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Applied Materials Stock Slides On Q2 Earnings Miss, Muted Chip Sector Outlook

"Demand for semiconductors has never been stronger or broader while the industry's ability to fulfill this growing demand remains constrained by ongoing supply chain issues," said CEO Gary Dickerson.

Updated at 9:48 am EST

Applied Materials  (AMAT) - Get Applied Materials Inc. Report shares moved lower in pre-market trading after the semiconductor equipment maker posted softer-than-expected second quarter earnings a muted near-term outlook.

A global shortage in semiconductor parts has gummed-up chipmaking supply chains and hampered Applied Material's ability to meet customer demand, CEO Gary Dickerson told investors late Thursday. 

The group earned an adjusted profit of $1.85 per share, a 22% increase from the same period last year but 5 cents shy of the Street consensus forecast. Group revenues were also light, rising 12% to $6.25 billion but again missing analysts' estimates of a $6.375 billion tally.

Looking into the current quarter, Applied said profits would only come in between 1.59 to $1.95 per share, well shy of Refinitiv estimates, on essentially flat revenues of $6.25 billion.

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"Demand for semiconductors has never been stronger or broader while the industry's ability to fulfill this growing demand remains constrained by ongoing supply chain issues," Dickerson told investors on a conference call.

"We anticipate our ability to fulfill this demand will remain constrained by ongoing supply chain challenges in the near-term with incremental improvements beginning in our fourth quarter," he added. "We are making progress in key areas, although it is not yet visible in our results. Longer term, we see incredibly exciting opportunities as secular trends create opportunities for Applied to outgrow the semiconductor market."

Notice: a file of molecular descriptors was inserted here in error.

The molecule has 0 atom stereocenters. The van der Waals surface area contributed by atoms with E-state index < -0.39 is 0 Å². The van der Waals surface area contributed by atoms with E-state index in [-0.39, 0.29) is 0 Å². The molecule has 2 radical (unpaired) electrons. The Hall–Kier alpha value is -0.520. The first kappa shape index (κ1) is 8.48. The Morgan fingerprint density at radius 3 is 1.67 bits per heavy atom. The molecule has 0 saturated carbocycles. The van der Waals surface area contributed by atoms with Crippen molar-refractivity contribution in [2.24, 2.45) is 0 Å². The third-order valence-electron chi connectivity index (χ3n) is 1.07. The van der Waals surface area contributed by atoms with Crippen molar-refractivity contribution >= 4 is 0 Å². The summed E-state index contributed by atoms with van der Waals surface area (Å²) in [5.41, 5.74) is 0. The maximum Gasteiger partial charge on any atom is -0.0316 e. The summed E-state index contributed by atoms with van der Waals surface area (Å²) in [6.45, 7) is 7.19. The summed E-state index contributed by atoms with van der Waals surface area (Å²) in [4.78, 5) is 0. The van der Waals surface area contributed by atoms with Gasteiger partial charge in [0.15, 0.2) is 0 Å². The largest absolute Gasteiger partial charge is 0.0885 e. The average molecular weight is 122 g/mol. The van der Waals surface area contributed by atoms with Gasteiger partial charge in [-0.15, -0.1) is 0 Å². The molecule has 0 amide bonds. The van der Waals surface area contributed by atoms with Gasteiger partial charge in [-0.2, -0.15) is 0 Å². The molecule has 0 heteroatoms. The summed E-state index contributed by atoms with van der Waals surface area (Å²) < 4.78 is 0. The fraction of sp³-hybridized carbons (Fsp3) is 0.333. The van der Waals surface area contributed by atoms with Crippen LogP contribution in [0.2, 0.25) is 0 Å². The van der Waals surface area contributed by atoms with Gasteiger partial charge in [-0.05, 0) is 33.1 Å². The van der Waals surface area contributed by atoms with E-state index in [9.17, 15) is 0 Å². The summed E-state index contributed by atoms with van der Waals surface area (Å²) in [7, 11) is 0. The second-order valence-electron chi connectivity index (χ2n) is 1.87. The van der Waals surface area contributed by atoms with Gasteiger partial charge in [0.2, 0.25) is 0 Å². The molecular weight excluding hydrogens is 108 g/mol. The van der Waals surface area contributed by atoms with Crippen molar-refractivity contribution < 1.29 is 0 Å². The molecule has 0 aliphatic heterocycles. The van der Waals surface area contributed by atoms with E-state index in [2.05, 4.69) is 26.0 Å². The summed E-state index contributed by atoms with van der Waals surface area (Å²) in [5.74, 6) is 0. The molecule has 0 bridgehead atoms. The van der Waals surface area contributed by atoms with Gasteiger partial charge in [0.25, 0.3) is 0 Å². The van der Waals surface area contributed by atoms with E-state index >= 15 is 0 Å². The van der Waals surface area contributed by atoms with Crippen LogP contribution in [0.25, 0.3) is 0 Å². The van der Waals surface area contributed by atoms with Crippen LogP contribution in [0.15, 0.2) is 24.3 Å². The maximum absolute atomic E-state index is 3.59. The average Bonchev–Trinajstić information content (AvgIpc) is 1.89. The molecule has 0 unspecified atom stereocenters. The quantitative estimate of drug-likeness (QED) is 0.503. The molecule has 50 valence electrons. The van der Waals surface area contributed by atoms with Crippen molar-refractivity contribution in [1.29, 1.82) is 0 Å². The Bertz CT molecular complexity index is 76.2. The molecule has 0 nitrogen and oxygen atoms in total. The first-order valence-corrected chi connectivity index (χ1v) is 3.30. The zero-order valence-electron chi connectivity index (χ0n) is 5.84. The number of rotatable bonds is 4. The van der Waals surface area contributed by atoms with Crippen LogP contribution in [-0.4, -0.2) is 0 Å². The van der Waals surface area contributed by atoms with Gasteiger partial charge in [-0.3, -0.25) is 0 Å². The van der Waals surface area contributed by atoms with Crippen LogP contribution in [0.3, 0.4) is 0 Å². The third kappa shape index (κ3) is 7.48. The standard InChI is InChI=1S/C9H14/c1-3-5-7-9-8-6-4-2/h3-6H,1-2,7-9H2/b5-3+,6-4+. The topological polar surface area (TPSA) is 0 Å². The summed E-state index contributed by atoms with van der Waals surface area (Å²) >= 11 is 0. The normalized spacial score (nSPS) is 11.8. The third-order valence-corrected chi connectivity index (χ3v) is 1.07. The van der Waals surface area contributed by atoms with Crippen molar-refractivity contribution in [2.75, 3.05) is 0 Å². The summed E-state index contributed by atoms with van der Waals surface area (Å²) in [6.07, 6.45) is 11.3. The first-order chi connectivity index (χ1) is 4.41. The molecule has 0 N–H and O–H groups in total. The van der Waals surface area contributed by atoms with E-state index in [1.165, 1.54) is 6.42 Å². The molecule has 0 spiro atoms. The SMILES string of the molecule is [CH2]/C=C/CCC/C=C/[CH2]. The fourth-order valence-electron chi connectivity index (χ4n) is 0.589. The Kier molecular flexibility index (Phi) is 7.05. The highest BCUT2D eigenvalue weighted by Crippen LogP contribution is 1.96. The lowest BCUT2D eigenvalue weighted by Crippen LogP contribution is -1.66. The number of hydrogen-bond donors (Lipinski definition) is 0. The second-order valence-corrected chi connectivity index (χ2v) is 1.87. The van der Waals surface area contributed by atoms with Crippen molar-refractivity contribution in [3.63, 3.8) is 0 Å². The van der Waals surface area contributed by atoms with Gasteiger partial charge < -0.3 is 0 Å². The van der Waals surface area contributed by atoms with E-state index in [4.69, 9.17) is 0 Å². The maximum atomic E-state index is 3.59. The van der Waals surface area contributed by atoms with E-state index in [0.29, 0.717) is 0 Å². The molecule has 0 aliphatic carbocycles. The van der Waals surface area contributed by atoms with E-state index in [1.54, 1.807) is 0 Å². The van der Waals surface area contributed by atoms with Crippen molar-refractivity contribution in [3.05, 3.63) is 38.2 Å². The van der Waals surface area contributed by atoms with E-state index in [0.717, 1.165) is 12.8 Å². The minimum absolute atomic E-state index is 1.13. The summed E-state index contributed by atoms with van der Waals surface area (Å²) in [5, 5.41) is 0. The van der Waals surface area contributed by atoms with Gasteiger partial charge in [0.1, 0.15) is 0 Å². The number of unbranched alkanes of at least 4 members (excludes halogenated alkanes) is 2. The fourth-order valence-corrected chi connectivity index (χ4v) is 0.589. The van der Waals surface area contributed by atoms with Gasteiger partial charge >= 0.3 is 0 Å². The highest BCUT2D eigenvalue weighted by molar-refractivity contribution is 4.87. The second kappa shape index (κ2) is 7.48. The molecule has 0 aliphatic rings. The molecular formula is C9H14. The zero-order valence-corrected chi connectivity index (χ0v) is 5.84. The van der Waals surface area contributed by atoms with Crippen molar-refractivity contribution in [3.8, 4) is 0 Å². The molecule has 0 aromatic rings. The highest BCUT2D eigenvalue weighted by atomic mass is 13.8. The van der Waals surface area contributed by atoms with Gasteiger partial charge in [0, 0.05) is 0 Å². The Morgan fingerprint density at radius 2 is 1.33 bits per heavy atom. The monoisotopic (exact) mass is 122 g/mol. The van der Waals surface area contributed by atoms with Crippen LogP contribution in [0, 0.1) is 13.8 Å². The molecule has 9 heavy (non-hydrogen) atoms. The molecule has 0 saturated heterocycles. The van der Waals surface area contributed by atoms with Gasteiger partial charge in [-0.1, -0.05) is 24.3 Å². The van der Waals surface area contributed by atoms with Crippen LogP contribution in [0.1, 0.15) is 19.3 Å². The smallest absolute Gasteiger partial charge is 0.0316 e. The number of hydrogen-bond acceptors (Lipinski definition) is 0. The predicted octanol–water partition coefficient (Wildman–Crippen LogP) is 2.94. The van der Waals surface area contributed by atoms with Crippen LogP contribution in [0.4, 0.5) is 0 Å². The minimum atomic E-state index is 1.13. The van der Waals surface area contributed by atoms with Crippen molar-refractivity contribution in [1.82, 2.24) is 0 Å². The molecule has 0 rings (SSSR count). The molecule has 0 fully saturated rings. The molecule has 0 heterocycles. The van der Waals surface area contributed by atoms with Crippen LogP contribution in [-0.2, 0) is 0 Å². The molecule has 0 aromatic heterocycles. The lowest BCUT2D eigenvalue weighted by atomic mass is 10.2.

Applied Materials shares were marked 2.4% lower in early Friday trading to change hands at $108.17 each, a move that would extend the stock's year-to-date slump to around 32.4%.

"While we are reducing near-term estimates, the clear message of the call was that demand is strong and sustainable, Applied Materials is committed to gross margin improvement, and it is working with the supply chain to resolve bottlenecks," said KeyBanc Capital Markets analyst Steve Barger, who carries a 'sector weight' rating on the stock.

"While Applied Materials’ ability to ship is currently constrained, orders remained strong, its backlog has grown, and likely only supply constraints will keep the industry from hitting $100 billion (Wafer fab equipment) this year," he added. "Should shipments fall short, Applied Materials indicated that demand would likely add to what should be a growth year in 2023."